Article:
Gastrointestinal Motility 

The function of the digestive system is to break down complex carbohydrates, protein and fat into nutrient molecules that can be absorbed by the epithelium of the gastrointestinal tract to nourish the body, and then rid the body of the indigestible remains. 

The gastrointestinal tract is divided into four distinct parts: the esophagus, stomach, small intestine, and large intestine (colon). They are separated from each other by special muscles called sphincters which normally stay tightly closed and which regulate the movement of food and food residues from one part to another. Each part of the gastrointestinal tract has a unique function to perform in digestion, and as a result each part has a distinct type of motility and sensation.

The Enteric Nervous System (ENS) located in the sheaths of tissue lining the gastrointestinal tract manages every aspect of digestion, from the esophagus to the stomach, small intestine and colon.  The ENS is a network of neurons, neurotransmitters and proteins communicating between neurons and other support cells controlling the gastrointestinal neuromuscular activities. As seen in the figure below, the command neurons and interneurons are spread throughout two layers of gut tissue called the myenteric plexus and the submuscosal plexus.

These command neurons control the pattern of activity in the gut through signals sent to the muscle layer (muscularis) which is composed of two layers of smooth muscle; circular and longitudinal. The ensuing electrical activities of the smooth muscle cells results in muscle contraction/relaxation that narrow/relax the lumen (central passageway) for peristalsis and segmentation and dictate the transit through the gastrointestinal tract. 

After a meal, muscle contractions initiated by these command neurons of the distal stomach begin and propagate as a ring like contractions toward the pyloric sphincter.  The pyloric region of the stomach holds about 30 ml of chyme (semi fluid mass of partly digested food) and with each peristaltic wave about 3 ml or less of chyme is emptied into the small intestine with the remainder being retropulsed. Titration and reduction in particle size occurs as the food is retropulsed. Liquids tend to empty from the stomach much more rapidly than solids. For a mixed liquid/solid meal, liquids begin to empty within 5 min, while the solid portion has a lag time of 15 to 60 min. The lag time for solid emptying is due to the time necessary for the stomach to triturate the food into small enough particles (1 to 5 mm in diameter) to pass through the pylorus, which acts as a sieve. Additionally, the composition of a meal influences gastric emptying. For example, a carbohydrate rich meal empties quicker from the stomach than a fat rich meal. Gastric emptying time following a 500 Kcal meal (50% of the Kcal from fat) is approximately four hours but as the Kcal or fat content increase this emptying time also increases.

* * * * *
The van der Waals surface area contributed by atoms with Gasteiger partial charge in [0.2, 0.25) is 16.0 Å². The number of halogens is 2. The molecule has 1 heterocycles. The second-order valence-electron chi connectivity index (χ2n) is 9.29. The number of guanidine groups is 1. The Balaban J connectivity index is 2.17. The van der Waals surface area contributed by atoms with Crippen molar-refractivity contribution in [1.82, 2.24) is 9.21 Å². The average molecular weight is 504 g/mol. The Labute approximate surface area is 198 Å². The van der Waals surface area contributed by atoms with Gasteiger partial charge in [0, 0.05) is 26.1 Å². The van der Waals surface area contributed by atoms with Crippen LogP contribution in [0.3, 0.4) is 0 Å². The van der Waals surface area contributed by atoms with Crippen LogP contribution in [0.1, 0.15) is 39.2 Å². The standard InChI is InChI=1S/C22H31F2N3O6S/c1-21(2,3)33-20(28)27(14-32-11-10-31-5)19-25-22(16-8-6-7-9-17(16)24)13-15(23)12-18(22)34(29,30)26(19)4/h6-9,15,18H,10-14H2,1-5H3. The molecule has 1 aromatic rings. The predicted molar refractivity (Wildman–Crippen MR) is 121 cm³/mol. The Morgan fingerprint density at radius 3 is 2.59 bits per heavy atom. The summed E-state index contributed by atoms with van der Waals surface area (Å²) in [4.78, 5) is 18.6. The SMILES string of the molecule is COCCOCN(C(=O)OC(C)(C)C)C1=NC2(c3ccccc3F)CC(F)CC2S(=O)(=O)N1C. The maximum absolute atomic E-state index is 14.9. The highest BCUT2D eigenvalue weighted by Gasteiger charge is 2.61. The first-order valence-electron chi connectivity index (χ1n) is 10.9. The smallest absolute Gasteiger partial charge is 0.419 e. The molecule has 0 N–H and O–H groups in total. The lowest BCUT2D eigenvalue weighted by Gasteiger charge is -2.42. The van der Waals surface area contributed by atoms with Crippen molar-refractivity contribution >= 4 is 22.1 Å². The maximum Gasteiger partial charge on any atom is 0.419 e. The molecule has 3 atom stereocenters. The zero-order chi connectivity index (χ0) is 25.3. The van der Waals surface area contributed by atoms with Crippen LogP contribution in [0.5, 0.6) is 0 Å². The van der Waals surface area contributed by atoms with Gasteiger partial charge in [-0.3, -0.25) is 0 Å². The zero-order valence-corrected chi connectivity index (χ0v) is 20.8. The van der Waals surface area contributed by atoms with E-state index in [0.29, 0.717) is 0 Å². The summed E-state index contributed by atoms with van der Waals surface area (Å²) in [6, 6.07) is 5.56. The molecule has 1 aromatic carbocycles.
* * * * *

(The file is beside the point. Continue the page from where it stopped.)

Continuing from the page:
Image licensed under the Creative Commons Attribution 3.0, Attribution: OpenStax College, Rice University

The majority of digestion and absorption of nutrients ends up taking place in the small intestine – a convoluted tube which extends from the pyloric sphincter to the ileocecal valve where it joins the large intestine.  In the fed state as the chyme enters the small intestine from the stomach it simply gets moved backward and forward a few centimeters at a time by alternating contraction and relaxation of circular smooth muscle.  This segmental contraction gradually moves the intestinal content distally at a rate that is appropriated for efficient digestion and absorption of the nutrients. Once the digestive process is complete, peristaltic activity returns. The segmenting movements wane and the duodenal mucosa releases the hormone motilin. As the motilin blood concentration rises, peristaltic contractions initiated in the duodenum or proximal jejunum sweep slowly along the length of the small intestine in about two hours. This pattern of segmental and peristaltic activity is called the migrating motor complex (MMC). 

Through the MMC, each day, about a liter of material is introduced into the colon, largely water, salt and fiber that has not been absorbed. The large intestine frames the small intestine on three sides and extends from the ileocecal valve to the anus. In terms of digestive system functioning, its major function is to absorb most of the remaining water from indigestible food residues, stores the residues temporarily and then eliminate them from the body as semisolid feces. The seemingly rapid transit observed in the small intestine is slowed down to a sluggish crawl as we hit the large intestine with it taking up to 24 hours for the material to move from the cecum to the rectum. When the material gets to 100 grams in the rectum it triggers a bowel movement.

Disruption in these patterns cause symptoms such as bloating, vomiting, constipation, or diarrhea which are associated with subjective sensations such as pain, bloating, fullness, and urgency to have a bowel movement.

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